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The watch dogs that didn't bark for IL&FS

By Sunil Sethi
October 16, 2018 09:33 IST
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Did men and women of redoubtable experience and public service, upholders of the country's steel frame and paragons of corporate governance, never smell a rat? asks Sunil Sethi.

Photograph: Francis Mascarenhas/Reuters

The collapse of development conglomerate Infrastructure Leasing & Financial Services (IL&FS) is one of the gripping financial whodunits of our time.

It brings to mind a popular Sherlock Holmes mystery in which a prize-winning race horse goes missing before an important race, and its trainer also vanishes.

The entire story hinges on the 'curious incident of the dog in the night-time'. If the nefarious goings-on happened in the presence of a watchdog, why didn't the dog bark?

That, concludes Holmes, is precisely the point.

The intruder was known to the dog.


The curiosity of the mismanagement at IL&FS, of Titanic-sized proportions that's gone down with a debt of Rs 910 billion, is that there were watchdogs aplenty.

Its independent directors, now sacked, included stellar names of Indian industry such as Maruti Chairman R C Bhargava and former banker and IT entrepreneur Jerry Rao.

Public sector behemoths such as Life Insurance Corporation and State Bank of India, custodians of the savings of millions, are among its owners.

No one protested or resigned as the ship began to sink though there is finger-pointing now at obstructionist shareholders and unreliable auditors.

Several high-ranking civil servants were on its payrolls.

While some quit government to join as paid-up IL&FS employees on fancy salaries others such as D K Mittal and Aruna Sundarajan, later banking and telecom secretaries, respectively, had their moment in the sun on deputation to the company.

Did these men and women of redoubtable experience and public service, upholders of the country's steel frame and paragons of corporate governance, never smell a rat?

Did they not ask how IL&FS secured endless state government projects, virtually from Kashmir to Kanyakumari, in building everything from tunnels, toll bridges and hi tech cities to verticals in water, power and engineering?

Or some of the unscrupulous ways and means by which it made money and spent it before going belly-up?

If the company's large network of political, bureaucratic and banking connections reeks of favour-trading, conflict of interest and dereliction of duty, not much is known about its creator, Ravi Parthasarathy, who presided over a byzantine maze of several hundred subsidiaries and joint ventures for two decades.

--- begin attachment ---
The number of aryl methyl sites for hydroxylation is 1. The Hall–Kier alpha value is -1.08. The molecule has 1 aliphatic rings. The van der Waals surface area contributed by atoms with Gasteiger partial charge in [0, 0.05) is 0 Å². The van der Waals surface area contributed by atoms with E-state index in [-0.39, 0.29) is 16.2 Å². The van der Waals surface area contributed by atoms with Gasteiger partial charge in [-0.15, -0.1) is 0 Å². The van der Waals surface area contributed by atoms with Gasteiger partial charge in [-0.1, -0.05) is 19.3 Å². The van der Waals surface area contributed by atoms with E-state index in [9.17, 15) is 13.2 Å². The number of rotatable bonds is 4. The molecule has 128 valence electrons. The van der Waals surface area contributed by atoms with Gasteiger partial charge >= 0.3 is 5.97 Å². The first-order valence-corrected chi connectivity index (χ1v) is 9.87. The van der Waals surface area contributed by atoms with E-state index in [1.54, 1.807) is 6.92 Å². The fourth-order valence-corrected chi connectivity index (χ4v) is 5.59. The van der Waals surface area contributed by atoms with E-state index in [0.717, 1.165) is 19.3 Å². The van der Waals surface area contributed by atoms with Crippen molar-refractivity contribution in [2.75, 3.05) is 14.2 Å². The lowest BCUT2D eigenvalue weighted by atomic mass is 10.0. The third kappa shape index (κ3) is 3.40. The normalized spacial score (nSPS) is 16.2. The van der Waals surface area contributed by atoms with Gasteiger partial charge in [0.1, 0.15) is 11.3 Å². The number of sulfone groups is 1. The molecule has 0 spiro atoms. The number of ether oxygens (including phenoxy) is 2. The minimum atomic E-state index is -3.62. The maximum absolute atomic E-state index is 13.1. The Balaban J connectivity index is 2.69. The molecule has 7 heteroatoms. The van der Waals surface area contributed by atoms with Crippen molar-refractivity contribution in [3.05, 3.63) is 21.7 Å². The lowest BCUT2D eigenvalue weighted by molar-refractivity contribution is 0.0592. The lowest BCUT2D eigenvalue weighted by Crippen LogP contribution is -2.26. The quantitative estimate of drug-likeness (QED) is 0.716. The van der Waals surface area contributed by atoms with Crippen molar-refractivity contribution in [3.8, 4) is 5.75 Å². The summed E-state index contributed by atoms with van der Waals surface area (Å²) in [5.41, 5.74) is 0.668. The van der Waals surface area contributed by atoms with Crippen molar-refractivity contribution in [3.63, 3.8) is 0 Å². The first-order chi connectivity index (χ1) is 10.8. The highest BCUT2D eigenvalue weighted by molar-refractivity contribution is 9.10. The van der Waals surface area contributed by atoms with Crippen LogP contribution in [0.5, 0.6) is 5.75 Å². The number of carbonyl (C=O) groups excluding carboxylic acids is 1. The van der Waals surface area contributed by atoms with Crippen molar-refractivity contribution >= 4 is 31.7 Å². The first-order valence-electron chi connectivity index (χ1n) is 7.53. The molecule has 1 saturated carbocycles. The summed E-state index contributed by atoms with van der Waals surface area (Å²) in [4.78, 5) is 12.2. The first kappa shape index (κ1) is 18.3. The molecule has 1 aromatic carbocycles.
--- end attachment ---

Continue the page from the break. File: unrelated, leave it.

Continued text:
Other than he enjoyed smoking pipes, was a Wimbledon fan and rewarded himself with a fat pay hike, the IIM-Ahmedabad graduate and former banker is an enigmatic figure; more so since he left for London after stepping down, citing health problems before the approaching storm.

Whether the authorities -- now embarked on a fraud inquiry -- can bring him back, or he will join stayers-on like Lalit Modi, Vijay Mallya and Nirav Modi is an open question.

Although IL&FS had its tentacles everywhere Mr Parthasarthy is said to have run a tight ship.

The business analyst Sucheta Dalal gives examples of the company's 'flamboyant, high-spending ways' and its complex, pyramid-like structure with a few cronies pirouetting at the apex like obsolete managing agency-style bosses -- shades of long-nationalised firms like Andrew Yule and Bird & Co.

Land from state governments was often acquired at throwaway prices, then 'any cost or fee that could be pushed past the state government was loaded on to the project' before it even got off the ground.

Ms Dalal quotes instances of the Tirupur water project in Tamil Nadu and the Tamil Nadu Road Development Company where huge profits were skimmed off and ended in litigation.

Justice V Ramasubramanian of the Madras high court noted: 'Investing more money just for the purpose of servicing a debt is neither a prudent business decision nor in the interest of the public.'

Mr Parthasarathy was kicked out of the roadways joint venture and the government took over.

The case of the NOIDA Toll Bridge company was as flagrant.

IL&FS sold part of the government land for a nice profit but when costs escalated it sought to increase the concession period from 30 to 100 years!

It was only when the toll-fee paying public woke up to the jiggery-pokery that the Supreme Court intervened to abolish the toll.

Pride of its partnerships is the Gujarat International Finance Tec-City, a 359-hectare smart city development on the Sabarmati's banks, better known by the ironic acronym GIFT.

However, GIFT's head auditor D C Anjaria alleged in 2016 that the Rs 700 billion venture was practically a gift to IL&FS and cause of heavy losses to the Gujarat exchequer.

As in the twisted Sherlockian mystery of the disappeared race horse and its trainer, the puzzle is that none of the guard dogs barked at the growing IL&FS debt on loan defaults.

Of this distinguished assembly of captains of industry, civil servants and bankers were also representatives of public sector shareholders and foreign investors.

Yet they blindly followed the old axiom: Government and management are always right.

Except management is wrong when government says so.

The watchdogs that didn't bark have now come back to bite the government -- at the taxpayers' expense of course.

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Sunil Sethi
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